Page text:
The disc record/signal pickup relative speed may be maintained at the predetermined speed, and within the specified tolerance limits by rendering the pickup arm support member subject to cyclical, translatory motion along the longitudinal axis of the pickup arm in a manner that opposes deviations of the instantaneous relative speed from the predetermined speed. Illustratively, the means for imparting translatory motion to the support member may be of the type disclosed in the U.S. Pat. No. 3,711,641, issued to R. C. Palmer on Jan. 16, 1973, entitled "VELOCITY ADJUSTING SYSTEM".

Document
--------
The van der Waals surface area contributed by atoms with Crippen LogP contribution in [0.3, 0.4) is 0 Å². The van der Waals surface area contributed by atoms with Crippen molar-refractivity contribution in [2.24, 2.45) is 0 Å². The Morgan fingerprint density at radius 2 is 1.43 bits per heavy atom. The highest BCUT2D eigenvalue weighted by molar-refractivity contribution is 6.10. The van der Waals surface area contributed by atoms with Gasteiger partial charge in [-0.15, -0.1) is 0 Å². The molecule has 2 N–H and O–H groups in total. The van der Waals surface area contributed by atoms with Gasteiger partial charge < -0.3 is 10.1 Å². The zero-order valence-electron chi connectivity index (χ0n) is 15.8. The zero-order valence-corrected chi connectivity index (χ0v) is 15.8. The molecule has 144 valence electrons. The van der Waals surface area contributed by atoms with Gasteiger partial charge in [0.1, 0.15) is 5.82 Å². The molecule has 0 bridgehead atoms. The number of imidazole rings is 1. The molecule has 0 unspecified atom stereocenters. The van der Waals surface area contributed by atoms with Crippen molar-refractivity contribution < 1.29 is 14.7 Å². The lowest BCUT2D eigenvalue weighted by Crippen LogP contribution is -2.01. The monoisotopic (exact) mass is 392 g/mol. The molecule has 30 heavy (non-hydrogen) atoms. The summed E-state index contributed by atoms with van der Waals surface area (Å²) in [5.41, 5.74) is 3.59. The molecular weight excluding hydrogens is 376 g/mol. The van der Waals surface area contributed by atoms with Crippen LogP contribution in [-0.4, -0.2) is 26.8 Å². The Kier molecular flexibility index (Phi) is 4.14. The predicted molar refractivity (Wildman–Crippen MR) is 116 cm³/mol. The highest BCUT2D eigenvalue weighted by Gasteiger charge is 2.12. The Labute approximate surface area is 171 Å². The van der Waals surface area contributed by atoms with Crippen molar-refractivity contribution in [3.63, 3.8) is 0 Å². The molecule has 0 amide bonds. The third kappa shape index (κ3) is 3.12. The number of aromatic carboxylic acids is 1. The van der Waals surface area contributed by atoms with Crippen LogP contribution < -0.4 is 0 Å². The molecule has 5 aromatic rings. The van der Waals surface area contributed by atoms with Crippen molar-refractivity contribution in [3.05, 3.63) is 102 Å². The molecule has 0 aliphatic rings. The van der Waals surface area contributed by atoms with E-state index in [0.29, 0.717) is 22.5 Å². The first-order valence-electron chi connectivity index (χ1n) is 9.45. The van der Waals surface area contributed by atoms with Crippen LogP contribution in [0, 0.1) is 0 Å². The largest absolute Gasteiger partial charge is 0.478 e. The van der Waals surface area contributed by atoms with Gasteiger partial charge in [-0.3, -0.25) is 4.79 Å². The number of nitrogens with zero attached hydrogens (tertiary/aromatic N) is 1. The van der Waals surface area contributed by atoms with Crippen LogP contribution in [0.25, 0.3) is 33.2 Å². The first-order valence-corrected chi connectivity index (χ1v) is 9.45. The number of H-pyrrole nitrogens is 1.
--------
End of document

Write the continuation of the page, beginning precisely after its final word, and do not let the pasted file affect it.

Additionally, in advantageous pickup arrangements for video disc systems of the aforementioned type, the pickup arm is desirably of conductive material and enclosed in a conductive cage, so that the conductive pickup arm and the surrounding conductive cage may serve respectively as an inner and outer conductor of an electrical transmission line. The transmission line is capacity end loaded at the pickup arm supported end by a series combination of capacitances which include an air dielectric capacitor and a voltage variable capacitor (forr tuning purposes). The transmission line is also capacitor end loaded at the signal pickup end by a combination of capacitances which include the signal pickup electrode/disc record conductive coating variable capacitance. The transmission line and associated capacitances form a tuned circuit with a resonant frequency subject to variation as the signal pickup electrode/disc conductive coating capacitance varies. The tuned circuit is excited with UHF oscillations from a fixed frequency oscillator of the signal processing circuitry operating at a frequency (e.g., 915 MHz) within an ISM-allocated band. As the resonant frequency of the tuned circuit varies, the resultant UHF oscillation amplitude variations are detected by the signal processing circuitry detector to recover the prerecorded information. Reference may be made to the copending U.S. Application of D. J. Carlson, et al., Ser. No. 451,103, filed Mar. 14, 1974, and entitled "PICKUP APPARATUS FOR VIDEO DISC PLAYERS", now U.S. Pat. No. 3,872,240, for an illustration of a suitable transmission line resonant circuit arrangement and associated signal processing circuitry.